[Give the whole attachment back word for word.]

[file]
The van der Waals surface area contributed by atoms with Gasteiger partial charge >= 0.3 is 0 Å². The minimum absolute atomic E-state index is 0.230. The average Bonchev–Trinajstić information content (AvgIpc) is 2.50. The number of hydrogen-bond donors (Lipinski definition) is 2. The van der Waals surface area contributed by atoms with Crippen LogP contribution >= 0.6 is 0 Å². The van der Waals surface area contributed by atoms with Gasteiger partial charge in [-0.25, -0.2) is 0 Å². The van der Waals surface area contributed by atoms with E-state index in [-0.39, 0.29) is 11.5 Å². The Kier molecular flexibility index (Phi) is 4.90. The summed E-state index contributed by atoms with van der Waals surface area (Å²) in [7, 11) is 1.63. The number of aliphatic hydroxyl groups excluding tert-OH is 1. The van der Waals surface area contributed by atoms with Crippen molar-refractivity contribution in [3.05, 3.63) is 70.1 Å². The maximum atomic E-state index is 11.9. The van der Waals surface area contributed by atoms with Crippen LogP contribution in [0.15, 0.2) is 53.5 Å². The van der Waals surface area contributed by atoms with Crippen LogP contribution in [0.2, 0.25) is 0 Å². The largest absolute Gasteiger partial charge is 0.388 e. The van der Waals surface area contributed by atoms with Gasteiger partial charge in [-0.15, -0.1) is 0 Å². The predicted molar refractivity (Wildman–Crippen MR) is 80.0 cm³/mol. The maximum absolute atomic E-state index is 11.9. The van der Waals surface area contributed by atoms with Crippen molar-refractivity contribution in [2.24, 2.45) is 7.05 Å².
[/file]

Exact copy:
The van der Waals surface area contributed by atoms with Gasteiger partial charge >= 0.3 is 0 Å². The minimum absolute atomic E-state index is 0.230. The average Bonchev–Trinajstić information content (AvgIpc) is 2.50. The number of hydrogen-bond donors (Lipinski definition) is 2. The van der Waals surface area contributed by atoms with Crippen LogP contribution >= 0.6 is 0 Å². The van der Waals surface area contributed by atoms with Gasteiger partial charge in [-0.25, -0.2) is 0 Å². The van der Waals surface area contributed by atoms with E-state index in [-0.39, 0.29) is 11.5 Å². The Kier molecular flexibility index (Phi) is 4.90. The summed E-state index contributed by atoms with van der Waals surface area (Å²) in [7, 11) is 1.63. The number of aliphatic hydroxyl groups excluding tert-OH is 1. The van der Waals surface area contributed by atoms with Crippen molar-refractivity contribution in [3.05, 3.63) is 70.1 Å². The maximum atomic E-state index is 11.9. The van der Waals surface area contributed by atoms with Crippen LogP contribution in [0.15, 0.2) is 53.5 Å². The van der Waals surface area contributed by atoms with Crippen LogP contribution in [0.2, 0.25) is 0 Å². The largest absolute Gasteiger partial charge is 0.388 e. The van der Waals surface area contributed by atoms with Gasteiger partial charge in [-0.15, -0.1) is 0 Å². The predicted molar refractivity (Wildman–Crippen MR) is 80.0 cm³/mol. The maximum absolute atomic E-state index is 11.9. The van der Waals surface area contributed by atoms with Crippen molar-refractivity contribution in [2.24, 2.45) is 7.05 Å².